Too Costly to Be Fair: Texas Appellate Court Finds the Arbitration Clause in a Residential Construction Contract Unenforceable

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In Cont’l Homes of Tex., L.P. v. Perez, No. 04-21-00396-CV, 2022 Tex. App. LEXIS 7691, the Court of Appeals of Texas (Appellate Court) considered whether the lower court erred in refusing to enforce an arbitration clause in a construction contract between the parties. The Appellate Court considered the costs of the arbitration forum required by the contract in the context of the plaintiffs’ monthly household income. The court also compared the arbitration cost to the estimated cost of litigating the dispute. The court held that the arbitration clause was substantively unconscionable on the grounds that the arbitration costs were not affordable for the plaintiffs and not an “adequate and accessible substitute to litigation.”  The Appellate Court affirmed the lower court’s decision denying the defendant’s motion to compel arbitration.

The plaintiffs, Giancarlo and Krystle Perez (collectively, the Perezes), hired the defendant, Continental Homes of Texas, LP d/b/a Express Home (Express Homes), to build a new home in San Antonio. Express Homes provided its standard contract, which included a binding arbitration clause. The clause stated that every potential dispute between the parties occurring before and after the closing of the purchase of the home was subject to binding arbitration, to be administered and conducted by the American Arbitration Association (AAA). The clause also stated that the costs of the arbitration were to be split by the parties.

The Perezes filed a lawsuit in Texas district court against Express Homes alleging defects in the foundation of the home. The complaint asserted claims for fraud, breach of contract, negligence and violations of the Texas Deceptive Trade Practices Act.

Express Homes filed a motion to compel arbitration, arguing that the contract mandated binding arbitration through the AAA. The Perezes opposed the motion on the grounds that the arbitration clause was substantively unconscionable because they could not afford the costs of the arbitration. The Perezes also argued that the cost of arbitrating through the AAA were higher than the costs of litigation.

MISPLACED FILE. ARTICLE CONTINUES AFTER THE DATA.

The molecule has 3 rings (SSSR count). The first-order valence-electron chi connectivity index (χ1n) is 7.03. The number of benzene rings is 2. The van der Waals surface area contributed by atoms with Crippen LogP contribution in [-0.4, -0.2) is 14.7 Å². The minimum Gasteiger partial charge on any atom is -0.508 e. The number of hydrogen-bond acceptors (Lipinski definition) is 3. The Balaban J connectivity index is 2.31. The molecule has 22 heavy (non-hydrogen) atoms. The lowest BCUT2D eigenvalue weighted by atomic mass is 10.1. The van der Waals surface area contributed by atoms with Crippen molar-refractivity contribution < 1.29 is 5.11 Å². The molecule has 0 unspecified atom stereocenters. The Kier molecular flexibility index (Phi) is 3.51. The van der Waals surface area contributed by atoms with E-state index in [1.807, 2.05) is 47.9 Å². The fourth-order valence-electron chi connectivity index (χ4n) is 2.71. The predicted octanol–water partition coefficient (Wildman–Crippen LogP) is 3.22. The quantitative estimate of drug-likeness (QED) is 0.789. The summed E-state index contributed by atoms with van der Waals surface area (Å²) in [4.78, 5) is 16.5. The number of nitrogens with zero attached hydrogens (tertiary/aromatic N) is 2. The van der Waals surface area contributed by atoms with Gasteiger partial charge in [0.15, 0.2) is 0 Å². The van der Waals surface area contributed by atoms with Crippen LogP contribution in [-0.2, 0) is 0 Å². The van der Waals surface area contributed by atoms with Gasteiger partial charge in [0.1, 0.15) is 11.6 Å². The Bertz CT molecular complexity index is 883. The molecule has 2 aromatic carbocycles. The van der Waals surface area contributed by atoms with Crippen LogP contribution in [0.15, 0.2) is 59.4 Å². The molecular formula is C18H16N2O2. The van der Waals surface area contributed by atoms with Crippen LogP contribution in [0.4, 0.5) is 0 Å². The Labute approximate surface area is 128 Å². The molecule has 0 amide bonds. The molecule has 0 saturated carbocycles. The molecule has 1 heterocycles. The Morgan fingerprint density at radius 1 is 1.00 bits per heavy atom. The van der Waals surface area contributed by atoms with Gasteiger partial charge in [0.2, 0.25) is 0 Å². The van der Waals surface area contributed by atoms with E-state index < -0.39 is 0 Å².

In support of their argument, Ms. Perez submitted an affidavit setting forth the Perezes monthly income. In addition, the Perezes’ attorney submitted an affidavit stating that based on his experience with AAA arbitrations, the cost of arbitrating the subject dispute would be over $10,000 per party, not including his fee. The Perezes also provided the resumes of twenty (20) AAA arbitrators, whose use cost an average of $2,000 per day. The attorney also stated in his affidavit that he agreed to a monthly payment plan for his hourly fee, which would be considerably lower than the cost of arbitration.

Express Homes disputed the cost estimates provided by plaintiffs but did not provide any rebuttal evidence. Express Homes claimed that the arbitrators identified by the Perezes were not qualified to handle the case, and thus their costs were irrelevant and should not be considered.

The Appellate Court acknowledged that it would accept the trial court’s factual determinations since they were supported by evidence but would review the trial court’s legal determinations de novo. The issue of whether an arbitration clause is enforceable is a question of law. The court noted that Texas precedent established that the factors to consider are the party’s ability to pay the arbitration fee, the actual amount of the fee in relation to the amount of the underlying claim, and the cost differential between arbitration and litigation in court. The court further explained that a comparison of the total costs of the two forums is the most important factor in determining whether the arbitral forum is an adequate and accessible substitute to litigation.

The Appellate Court found the plaintiffs’ evidence compelling. The court disagreed with the defendant that the plaintiffs needed to show exactly which arbitrator would be appointed in this case. The court also relied on the attorney’s affidavit explaining his experience and knowledge with AAA, and the associated costs. The court also considered the plaintiffs’ monthly income and liabilities, which left the plaintiffs with little money to spare. The court also relied on the evidence that the plaintiff’s attorney agreed to a “shoestring budget” and an affordable monthly payment plan for his fees. Based on the evidence showing that the arbitration costs exceeded the litigation costs for the Perezes, and that the Perezes could not realistically afford arbitration, the court found the arbitration clause to be substantively unconscionable and unenforceable.

The Perez case reminds us that Texas provides protections against unconscionable arbitration provisions. If an arbitration agreement is substantively impractical because it makes the arbitration more expensive than litigation, and too expensive for one of the parties, then there is an argument that the arbitration clause is not enforceable. It is unclear how the holdings of this case would affect subrogation claimants as subrogating carriers generally have the means to incur arbitration expenses. Nonetheless, subrogation professionals practicing in Texas should consider this decision when reviewing arbitration clauses as there may be legitimate challenges to substantively unfair arbitration clauses.

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